Popcorn Time Online
Popcorn Time is now available for all Windows and Mac web browsers using a third-party plugin that embeds a torrent client in your browser windowPopcorn Time

Popcorn Time, often referred to as the 'Netflix for Pirates', can now be streamed from any Windows or Mac web browser and is able to offer a larger range of high-quality pirated video content, according to the European arm of the service.

Popcorn Time is a service that allows users to stream pirated content without physically downloading the video file using a software client. Since it was first launched in March 2014, the service has transformed illegal downloading as users no longer need to understand how to torrent. This has earned Popcorn Time much notoriety as copyright holders feel that the service is enabling and perpetuating the distribution of pirated content.

In a bid to make Popcorn Time even simpler to use, in 2015 several developers independently created web browser-based versions of the service that didn't require users to download the client. They achieved this by taking the data from 'swarms' and delivering the streamed content to users via a web-browser window. However, websites began to struggle as thousands of people used up the allocated bandwidth, and many of these websites have now given up, according to Torrent Freak.

Using a 'Whack-a-Mole' approach to beat copyright holders

Popcorn Time vs Netflix
The team behind the European arm of Popcorn Time says its service helps Netflix by pointing out why removing geographical restrictions from content is a good ideaPopcorn Time

To solve this problem, the developers behind the European arm of Popcorn Time, known as PopcornTime.se, have been working in the background and are now using a technology called Torrents Time – a plugin that works with all Windows and Mac browsers to embed a torrent client directly into your browser. Popcorn Time Online officially launches on Thursday 4 February. The developers have made its code available on the open Github repository to allow people to create version of the site in an attempt to ensure that Popcorn Time can never be completely eradicated from the internet.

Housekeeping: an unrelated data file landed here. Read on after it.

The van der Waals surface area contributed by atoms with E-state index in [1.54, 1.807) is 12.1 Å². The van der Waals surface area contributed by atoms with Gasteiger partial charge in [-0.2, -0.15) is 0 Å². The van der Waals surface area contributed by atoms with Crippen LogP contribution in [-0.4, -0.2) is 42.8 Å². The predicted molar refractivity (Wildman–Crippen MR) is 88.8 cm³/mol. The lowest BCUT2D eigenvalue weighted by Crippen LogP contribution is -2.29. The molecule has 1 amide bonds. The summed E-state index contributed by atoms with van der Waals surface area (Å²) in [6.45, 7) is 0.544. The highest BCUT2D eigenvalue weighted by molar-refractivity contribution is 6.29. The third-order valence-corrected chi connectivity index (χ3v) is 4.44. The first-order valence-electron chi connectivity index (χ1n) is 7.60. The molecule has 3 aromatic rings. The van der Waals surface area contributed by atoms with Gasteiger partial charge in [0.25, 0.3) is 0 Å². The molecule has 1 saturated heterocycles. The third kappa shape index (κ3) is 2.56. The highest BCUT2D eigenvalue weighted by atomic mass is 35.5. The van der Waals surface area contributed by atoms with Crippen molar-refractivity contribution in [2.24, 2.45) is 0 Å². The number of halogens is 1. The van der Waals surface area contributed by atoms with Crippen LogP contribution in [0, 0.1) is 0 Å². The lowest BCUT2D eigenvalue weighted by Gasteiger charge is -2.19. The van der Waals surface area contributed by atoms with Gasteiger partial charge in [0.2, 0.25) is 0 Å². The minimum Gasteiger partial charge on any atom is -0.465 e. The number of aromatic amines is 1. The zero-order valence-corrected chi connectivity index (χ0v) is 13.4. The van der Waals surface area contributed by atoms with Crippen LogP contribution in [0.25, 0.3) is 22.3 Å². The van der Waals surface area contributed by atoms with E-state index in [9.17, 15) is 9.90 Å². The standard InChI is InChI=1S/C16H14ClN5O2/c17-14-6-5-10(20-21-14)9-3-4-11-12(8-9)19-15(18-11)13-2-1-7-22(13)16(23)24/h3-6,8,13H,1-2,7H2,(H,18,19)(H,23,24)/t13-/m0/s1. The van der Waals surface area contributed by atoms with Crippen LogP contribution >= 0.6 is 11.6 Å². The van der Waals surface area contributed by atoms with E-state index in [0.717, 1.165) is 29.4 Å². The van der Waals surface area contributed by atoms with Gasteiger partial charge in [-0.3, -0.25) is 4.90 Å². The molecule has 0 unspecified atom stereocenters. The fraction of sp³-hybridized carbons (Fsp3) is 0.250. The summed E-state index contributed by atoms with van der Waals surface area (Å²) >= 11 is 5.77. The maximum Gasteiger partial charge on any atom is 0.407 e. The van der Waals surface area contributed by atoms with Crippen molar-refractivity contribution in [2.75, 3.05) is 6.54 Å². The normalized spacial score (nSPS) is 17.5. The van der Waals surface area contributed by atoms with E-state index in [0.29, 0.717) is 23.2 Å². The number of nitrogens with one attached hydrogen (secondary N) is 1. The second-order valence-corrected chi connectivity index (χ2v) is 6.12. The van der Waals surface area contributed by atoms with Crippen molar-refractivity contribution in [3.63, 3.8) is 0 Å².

"For the first time, one can play and stream almost every video format, smoothly and with stunning quality. This was impossible before with Popcorn Time, because many torrents contain unstreamable video formats. But the days of frustration and users' discontent are over! Having incorporated Torrents Time, the problems belong in the past, and now the choice of available content will be much better, and the quality – never seen before," Popcorn Time's developers told IBTimes UK.

"In the next few days, Torrents Time will forever change the p2p landscape to something revolutionary, never seen before, which will be implemented as an integral part of a number leading torrent sites. It signals the beginning of a new era in which, for the first time, any developer could instantly produce a full functioning streaming site enabling all the features Popcorn Time enables as an application, but directly from a browser, with minimal bandwidth requirements."

The Popcorn Time witch hunt

Over the last few months, copyright holders have stepped up their fight against Popcorn Time, and besides blocking the service in certain countries, in October 2015 the US arm of the service, PopcornTime.io, went down due to in-fighting among the developers, problems with losing control of their domain and legal action by the Motion Picture Association of America (MPAA) in the US, Canada and New Zealand.

The MPAA threatened the operators of PopcornTime.io, its sister VPN service VPN.ht and the torrent sites YTS and YIFY with a multi-million-dollar copyright-infringement lawsuit if they did not shut down immediately, and the parties are now working out a deal to minimise harm to themselves.

"Looking at the sad fate of the .io team, we believe that in today's environment, maintaining anonymity will ensure that we will all be here for as long as we want to be. By sticking to anonymity, we are not cowards who hide from righteous content monopolies, but content freedom fighters who respect the law but do not trust the law enforcers to play the law fair," said Popcorn Time's developers.